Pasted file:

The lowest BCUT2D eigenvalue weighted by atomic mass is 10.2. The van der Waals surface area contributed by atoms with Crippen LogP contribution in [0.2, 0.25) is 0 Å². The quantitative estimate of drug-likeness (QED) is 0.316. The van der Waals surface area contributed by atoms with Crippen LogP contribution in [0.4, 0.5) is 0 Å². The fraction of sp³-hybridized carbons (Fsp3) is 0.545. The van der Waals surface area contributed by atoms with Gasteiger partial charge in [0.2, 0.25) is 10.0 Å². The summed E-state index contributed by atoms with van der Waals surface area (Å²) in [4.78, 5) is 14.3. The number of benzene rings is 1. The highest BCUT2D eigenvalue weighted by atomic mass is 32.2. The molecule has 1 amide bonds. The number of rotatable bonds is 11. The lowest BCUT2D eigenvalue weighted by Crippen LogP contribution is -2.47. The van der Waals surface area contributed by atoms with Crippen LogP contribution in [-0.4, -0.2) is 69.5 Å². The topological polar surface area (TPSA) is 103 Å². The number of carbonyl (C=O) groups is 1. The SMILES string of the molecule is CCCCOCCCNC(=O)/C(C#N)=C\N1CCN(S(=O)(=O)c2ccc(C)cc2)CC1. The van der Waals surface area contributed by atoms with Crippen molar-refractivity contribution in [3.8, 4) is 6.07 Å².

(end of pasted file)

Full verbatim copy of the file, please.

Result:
The lowest BCUT2D eigenvalue weighted by atomic mass is 10.2. The van der Waals surface area contributed by atoms with Crippen LogP contribution in [0.2, 0.25) is 0 Å². The quantitative estimate of drug-likeness (QED) is 0.316. The van der Waals surface area contributed by atoms with Crippen LogP contribution in [0.4, 0.5) is 0 Å². The fraction of sp³-hybridized carbons (Fsp3) is 0.545. The van der Waals surface area contributed by atoms with Gasteiger partial charge in [0.2, 0.25) is 10.0 Å². The summed E-state index contributed by atoms with van der Waals surface area (Å²) in [4.78, 5) is 14.3. The number of benzene rings is 1. The highest BCUT2D eigenvalue weighted by atomic mass is 32.2. The molecule has 1 amide bonds. The number of rotatable bonds is 11. The lowest BCUT2D eigenvalue weighted by Crippen LogP contribution is -2.47. The van der Waals surface area contributed by atoms with Crippen LogP contribution in [-0.4, -0.2) is 69.5 Å². The topological polar surface area (TPSA) is 103 Å². The number of carbonyl (C=O) groups is 1. The SMILES string of the molecule is CCCCOCCCNC(=O)/C(C#N)=C\N1CCN(S(=O)(=O)c2ccc(C)cc2)CC1. The van der Waals surface area contributed by atoms with Crippen molar-refractivity contribution in [3.8, 4) is 6.07 Å².